All his life Binchy was a man on a mission: he had targets that he wanted to achieve—such as a monumental edition of the remnants of early Irish law—and targets that he wanted to attack. And, as he admitted himself, he wrote most fluently when he had some (unfortunate) colleague in the discipline in his sights. The result is that today we have a copious body of publications by him. Binchy’s six-volume Corpus Iuris Hibernici may be a monster to use—it needs Liam Breatnach’s A companion to the Corpus Iuris Hibernici (Dublin, 2005) as an introduction—but only someone of Binchy’s courage and endurance could have brought it about. Likewise, the mythic histories of early medieval Ireland—whether of splendid high kingship or an all-conquering St Patrick—could only have been challenged by someone who had not only scholarly ability but also great independence of mind. Binchy, whether tackling Fascism or the confusion of comfortable myths about Ireland’s past, was fearless in his criticism.

It is fitting that this great scholar should now be the subject of historical investigation, and in Garvin he has found an enthusiastic admirer. The book, having opened with a who’s who in early Irish studies at the start of the twentieth century and containing a summary of various myths of early Ireland that need to be seen off in its final chapter, is a series of narratives that recount Binchy’s life from schooldays to old age. It does not follow the dreary bibliography-with-notes format of many biographies of academics. Rather it reads as the work of a storyteller, intermingling the many strands of Binchy’s life as they were intermingled in the man. Garvin has looked at Binchy’s books, searched the archives and collected the folklore about Binchy from those who knew him. And, as a political theorist in his own right, he has claimed the ancient storyteller’s right to declare his own position, which he sees as being in succession to Binchy, with authority: he points out how a failure to look with cold eyes on ‘the lovely past’ hamstrung many aspects of the cultural life of Ireland in the twentieth century—and with effects that continue even today. Binchy would, I suspect, chuckle to read it, but would then, as I will now, put this barb at the end of his review: needs some good sub-editing and a lot of careful proofreading!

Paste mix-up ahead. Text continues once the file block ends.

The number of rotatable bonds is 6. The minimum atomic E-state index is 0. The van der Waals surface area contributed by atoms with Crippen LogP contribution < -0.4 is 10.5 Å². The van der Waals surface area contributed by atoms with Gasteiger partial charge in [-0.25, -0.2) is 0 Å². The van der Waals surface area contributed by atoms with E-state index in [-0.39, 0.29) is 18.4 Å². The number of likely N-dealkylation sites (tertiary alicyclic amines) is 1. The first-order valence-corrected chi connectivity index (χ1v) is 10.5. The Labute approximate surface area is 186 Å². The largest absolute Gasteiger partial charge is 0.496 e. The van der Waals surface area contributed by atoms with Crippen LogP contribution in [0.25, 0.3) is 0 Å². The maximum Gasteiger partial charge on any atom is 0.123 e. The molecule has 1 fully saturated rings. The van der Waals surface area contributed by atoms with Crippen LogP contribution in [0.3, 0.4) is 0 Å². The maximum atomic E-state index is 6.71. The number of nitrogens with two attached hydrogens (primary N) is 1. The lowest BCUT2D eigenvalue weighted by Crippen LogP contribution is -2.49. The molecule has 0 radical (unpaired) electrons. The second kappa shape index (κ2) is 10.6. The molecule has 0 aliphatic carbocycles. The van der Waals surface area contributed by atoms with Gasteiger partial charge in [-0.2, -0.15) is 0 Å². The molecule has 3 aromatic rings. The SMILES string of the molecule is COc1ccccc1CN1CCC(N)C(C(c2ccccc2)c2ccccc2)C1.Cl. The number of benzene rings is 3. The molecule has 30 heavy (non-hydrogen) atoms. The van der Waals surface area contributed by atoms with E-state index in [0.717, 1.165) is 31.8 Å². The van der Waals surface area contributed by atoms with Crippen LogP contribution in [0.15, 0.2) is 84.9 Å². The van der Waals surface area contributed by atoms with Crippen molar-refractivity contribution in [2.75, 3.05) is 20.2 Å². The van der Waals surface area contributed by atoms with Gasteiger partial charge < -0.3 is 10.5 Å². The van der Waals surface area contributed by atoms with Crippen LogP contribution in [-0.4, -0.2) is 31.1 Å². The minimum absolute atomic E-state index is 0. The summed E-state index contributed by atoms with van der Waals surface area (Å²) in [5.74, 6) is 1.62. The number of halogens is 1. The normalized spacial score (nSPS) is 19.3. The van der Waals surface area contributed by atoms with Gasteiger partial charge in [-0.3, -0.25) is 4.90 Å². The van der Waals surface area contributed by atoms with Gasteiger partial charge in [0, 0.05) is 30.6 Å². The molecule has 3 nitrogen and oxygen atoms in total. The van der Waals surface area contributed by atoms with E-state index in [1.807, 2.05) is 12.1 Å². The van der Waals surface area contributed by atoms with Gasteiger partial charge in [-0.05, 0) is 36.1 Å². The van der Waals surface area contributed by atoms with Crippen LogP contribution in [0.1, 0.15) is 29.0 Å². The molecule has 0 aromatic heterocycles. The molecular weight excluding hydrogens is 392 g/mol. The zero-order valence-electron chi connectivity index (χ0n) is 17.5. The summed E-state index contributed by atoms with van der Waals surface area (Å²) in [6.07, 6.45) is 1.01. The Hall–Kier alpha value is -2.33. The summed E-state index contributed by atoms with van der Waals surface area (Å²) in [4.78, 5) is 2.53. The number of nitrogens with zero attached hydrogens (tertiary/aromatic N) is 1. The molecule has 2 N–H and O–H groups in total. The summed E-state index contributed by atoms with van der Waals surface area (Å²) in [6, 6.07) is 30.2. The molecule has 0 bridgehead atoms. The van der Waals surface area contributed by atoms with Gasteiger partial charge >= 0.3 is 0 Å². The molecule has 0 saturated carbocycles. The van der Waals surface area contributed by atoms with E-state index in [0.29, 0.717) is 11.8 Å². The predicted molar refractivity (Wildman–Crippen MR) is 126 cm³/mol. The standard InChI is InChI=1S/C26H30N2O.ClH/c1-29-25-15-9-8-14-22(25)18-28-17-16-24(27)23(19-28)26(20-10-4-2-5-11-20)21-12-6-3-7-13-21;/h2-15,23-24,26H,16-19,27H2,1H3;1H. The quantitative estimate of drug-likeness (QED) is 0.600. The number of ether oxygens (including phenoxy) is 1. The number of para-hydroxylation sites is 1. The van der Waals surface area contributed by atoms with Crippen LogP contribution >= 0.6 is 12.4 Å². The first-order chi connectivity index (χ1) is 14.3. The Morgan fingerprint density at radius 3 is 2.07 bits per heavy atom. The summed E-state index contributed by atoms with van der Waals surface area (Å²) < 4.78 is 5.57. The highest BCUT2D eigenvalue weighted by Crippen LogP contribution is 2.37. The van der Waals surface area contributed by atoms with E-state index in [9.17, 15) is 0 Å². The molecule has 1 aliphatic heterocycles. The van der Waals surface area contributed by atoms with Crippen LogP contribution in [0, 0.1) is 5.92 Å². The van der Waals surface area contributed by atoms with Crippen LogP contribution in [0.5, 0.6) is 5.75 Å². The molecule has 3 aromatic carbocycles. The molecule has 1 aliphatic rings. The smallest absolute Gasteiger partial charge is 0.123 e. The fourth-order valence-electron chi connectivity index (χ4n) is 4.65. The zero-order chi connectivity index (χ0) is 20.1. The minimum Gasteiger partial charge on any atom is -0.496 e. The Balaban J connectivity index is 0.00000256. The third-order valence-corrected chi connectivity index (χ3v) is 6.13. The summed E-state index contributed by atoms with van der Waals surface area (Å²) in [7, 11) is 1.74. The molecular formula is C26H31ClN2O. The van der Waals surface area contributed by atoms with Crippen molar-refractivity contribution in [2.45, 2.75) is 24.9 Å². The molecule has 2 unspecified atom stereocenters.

Thomas O’Loughlin is Professor of Historical Theology at the University of Nottingham.